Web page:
Leopard ready for prime time? Time to switch?

Discussion in 'macOS' started by OldCorpse, Jul 28, 2008.

  1. OldCorpse macrumors 65816

    OldCorpse

    Joined:
    Dec 7, 2005
    Location:
    compost heap
    #1
    I'm still on Tiger, 10.4.11. I have consciously avoided Leopard so far for the following reasons:

    1)My hardware is older - G4 (PPC) 1.33Ghz and 1.5Ghz with 1.5GB RAM. So no Intel here. My understanding is that Leopard is SLOWER on older PPC machines than Tiger (a first for OS X, before that, every OS upgrade was faster on older hardware). I don't want to slow down my computers - has Leopard sped up on PPC machines, or is it still the pig that it ever was?

    2)Bugs, bugs, bugs. Compared to Tiger 10.4.11, Leopard was full of bugs. Has the 10.5.4 version finally killed most bugs? Is it now as stable as 10.4.11? I still keep reading about networking problems and problems with WiFi.

    3)A lot of apps did not make the transition to Leopard, or didn't work as well as under Tiger. How are things standing today?

    I've thought about waiting to try Leopard when I buy new hardware sometime next year, by which time the "real" Leopard (Snow) will come out. However, in your experience, has Leopard finally surpassed Tiger? Is Leopard ready for prime time?
     
  2. netdog macrumors 603

    netdog

    Joined:
    Feb 6, 2006
    Location:
    London
    #2
    You know, I hadn't noticed it until you asked the question, but 10.5.4 has been rock-solid for me. My AirDrives are all working. In fact, everything is working perfectly. Once iPhone firmware 2,1 comes out, I'm not really going to have to think about my OS and tweaks and workarounds anymore.

    Yeah, it's frigging great now.
     
  3. clevin macrumors G3

    clevin

    Joined:
    Aug 6, 2006
    #3
    I wouldn't bother with leopard on your hardware, its probably better getting a new computer with SnowL when it out.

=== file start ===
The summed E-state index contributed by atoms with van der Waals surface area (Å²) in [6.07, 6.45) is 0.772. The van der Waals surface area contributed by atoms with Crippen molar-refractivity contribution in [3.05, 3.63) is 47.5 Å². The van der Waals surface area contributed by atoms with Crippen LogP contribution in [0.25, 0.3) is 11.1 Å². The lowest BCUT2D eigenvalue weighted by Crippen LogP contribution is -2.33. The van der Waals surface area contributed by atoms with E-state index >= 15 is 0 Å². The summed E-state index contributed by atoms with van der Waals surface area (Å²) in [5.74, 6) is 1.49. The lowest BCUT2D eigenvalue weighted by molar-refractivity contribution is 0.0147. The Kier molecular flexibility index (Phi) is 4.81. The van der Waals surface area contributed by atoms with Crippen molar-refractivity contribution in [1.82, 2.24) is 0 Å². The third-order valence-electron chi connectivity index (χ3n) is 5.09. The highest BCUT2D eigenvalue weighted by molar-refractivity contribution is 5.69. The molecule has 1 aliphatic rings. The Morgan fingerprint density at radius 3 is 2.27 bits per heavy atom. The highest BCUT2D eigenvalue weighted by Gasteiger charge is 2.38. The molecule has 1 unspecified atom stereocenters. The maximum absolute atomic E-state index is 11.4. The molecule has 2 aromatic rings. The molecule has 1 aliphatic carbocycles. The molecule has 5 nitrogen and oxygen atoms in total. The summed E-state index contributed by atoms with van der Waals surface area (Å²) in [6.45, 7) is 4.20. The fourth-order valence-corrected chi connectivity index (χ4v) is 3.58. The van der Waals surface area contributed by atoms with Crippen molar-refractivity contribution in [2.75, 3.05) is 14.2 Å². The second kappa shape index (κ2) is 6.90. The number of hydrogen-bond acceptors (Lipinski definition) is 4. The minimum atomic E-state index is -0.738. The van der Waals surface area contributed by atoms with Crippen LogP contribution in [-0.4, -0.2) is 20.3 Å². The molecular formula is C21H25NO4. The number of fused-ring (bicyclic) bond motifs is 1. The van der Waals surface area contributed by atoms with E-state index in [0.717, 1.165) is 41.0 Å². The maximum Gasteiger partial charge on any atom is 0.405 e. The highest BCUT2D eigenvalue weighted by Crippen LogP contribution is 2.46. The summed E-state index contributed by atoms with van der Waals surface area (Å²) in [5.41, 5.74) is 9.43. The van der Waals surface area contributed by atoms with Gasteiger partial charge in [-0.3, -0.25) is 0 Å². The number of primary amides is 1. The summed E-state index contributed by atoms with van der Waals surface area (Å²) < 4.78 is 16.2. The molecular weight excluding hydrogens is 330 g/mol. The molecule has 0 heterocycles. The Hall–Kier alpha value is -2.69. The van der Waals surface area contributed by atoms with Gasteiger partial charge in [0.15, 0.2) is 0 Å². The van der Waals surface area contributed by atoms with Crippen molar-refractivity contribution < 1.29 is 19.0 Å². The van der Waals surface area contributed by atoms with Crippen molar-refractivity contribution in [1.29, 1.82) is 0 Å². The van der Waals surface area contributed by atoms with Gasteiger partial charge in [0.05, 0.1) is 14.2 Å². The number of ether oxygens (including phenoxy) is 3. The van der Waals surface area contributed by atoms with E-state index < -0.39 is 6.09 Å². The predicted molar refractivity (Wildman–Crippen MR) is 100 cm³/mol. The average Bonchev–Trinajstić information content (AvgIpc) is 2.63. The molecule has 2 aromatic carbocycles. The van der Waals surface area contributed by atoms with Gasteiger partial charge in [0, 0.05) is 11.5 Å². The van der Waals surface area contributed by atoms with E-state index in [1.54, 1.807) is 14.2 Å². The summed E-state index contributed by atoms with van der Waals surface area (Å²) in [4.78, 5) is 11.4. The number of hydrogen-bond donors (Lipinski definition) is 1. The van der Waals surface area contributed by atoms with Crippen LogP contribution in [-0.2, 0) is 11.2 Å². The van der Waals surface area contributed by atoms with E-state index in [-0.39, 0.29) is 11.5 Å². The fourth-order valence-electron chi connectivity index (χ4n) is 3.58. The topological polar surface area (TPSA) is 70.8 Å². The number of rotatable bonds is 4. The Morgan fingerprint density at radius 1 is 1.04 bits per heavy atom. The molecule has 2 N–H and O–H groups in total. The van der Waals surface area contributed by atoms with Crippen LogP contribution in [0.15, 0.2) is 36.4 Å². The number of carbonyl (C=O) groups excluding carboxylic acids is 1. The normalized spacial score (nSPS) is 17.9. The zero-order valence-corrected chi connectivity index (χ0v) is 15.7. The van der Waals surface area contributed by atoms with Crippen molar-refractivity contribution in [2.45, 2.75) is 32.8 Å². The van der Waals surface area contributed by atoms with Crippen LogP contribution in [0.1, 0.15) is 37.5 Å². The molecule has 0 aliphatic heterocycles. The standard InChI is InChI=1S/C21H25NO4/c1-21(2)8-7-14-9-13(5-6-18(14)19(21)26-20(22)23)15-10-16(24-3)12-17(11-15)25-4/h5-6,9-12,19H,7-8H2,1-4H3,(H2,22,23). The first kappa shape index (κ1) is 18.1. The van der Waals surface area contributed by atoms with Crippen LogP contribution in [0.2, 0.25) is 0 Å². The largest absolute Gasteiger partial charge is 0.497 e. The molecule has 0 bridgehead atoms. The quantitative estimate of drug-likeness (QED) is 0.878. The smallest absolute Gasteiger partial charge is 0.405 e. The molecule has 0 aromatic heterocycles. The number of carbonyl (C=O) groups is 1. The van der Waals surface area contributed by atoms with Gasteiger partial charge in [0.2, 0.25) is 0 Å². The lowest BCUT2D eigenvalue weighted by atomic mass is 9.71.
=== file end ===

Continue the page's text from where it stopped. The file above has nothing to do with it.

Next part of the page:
I think it will run fine, Im running it on my 1.5 Core Solo Mac Mini with 1.25G RAM. But I just don't see the necessity or absolute attractions compare to Tiger, which Im running now on my MB.

    Other than darker, grayer UI, Time machine I never use, Space that isn't convenient to initiate and control, warning when trying to run newly installed app, warning on every freaking time when emptying the trash can. I really see no differences on my machine, I would expect even less on your G4.....
     
  4. Lord Zedd macrumors 6502a

    Lord Zedd

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    Oct 24, 2007
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    Denver, Colorado
  5. MisterMe macrumors G4

    MisterMe

    Joined:
    Jul 17, 2002
    Location:
    USA
    #5
    I'm with Lord Zedd. Your three "reasons" appear to be more like three "classes of rumors." There is one real reason to avoid upgrading to Leopard and it may apply to you as the owner of a PPC-based Mac. Leopard does not support Classic. If you have a mission-critical Classic app, then you need a MacOS X substitute before you can upgrade. If there is no substitute, then you cannot upgrade.

    This is the situation that I am in. On my PPC-based Mac, I will stick with Tiger until I can develop a migration strategy, even it means keeping an older machine around. On my Intel-based Mac, Classic is not an issue. My upgrade to Leopard and subsequent updates have gone flawlessly.
     
  6. BongoBanger macrumors 68000

    BongoBanger

    Joined:
    Feb 5, 2008
    #6
    Sure, that's why it's had four service packs already.
     
  7. imfrog2002 macrumors 6502

    Joined:
    Oct 20, 2007
    #7
    *cough* Not really, but it is now. It's as solid as 10.4 was. The G4 might be a problem, but I haven't used a G4 on Leopard, so I woulnd't know.
     
  8. Sorkvild macrumors 6502

    Joined:
    Feb 23, 2007
    #8
    You can turn the Trash warning off in the Advanced tab in Finder-Preferences
     
  9. Lord Zedd macrumors 6502a

    Lord Zedd

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    Oct 24, 2007
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    Denver, Colorado
    #9
    And Tiger is better because its had 11 service packs? :rolleyes:

    I've used it since the WWDC developer preview in 2006 on my G4 Mini and PowerMacG5 without any problems.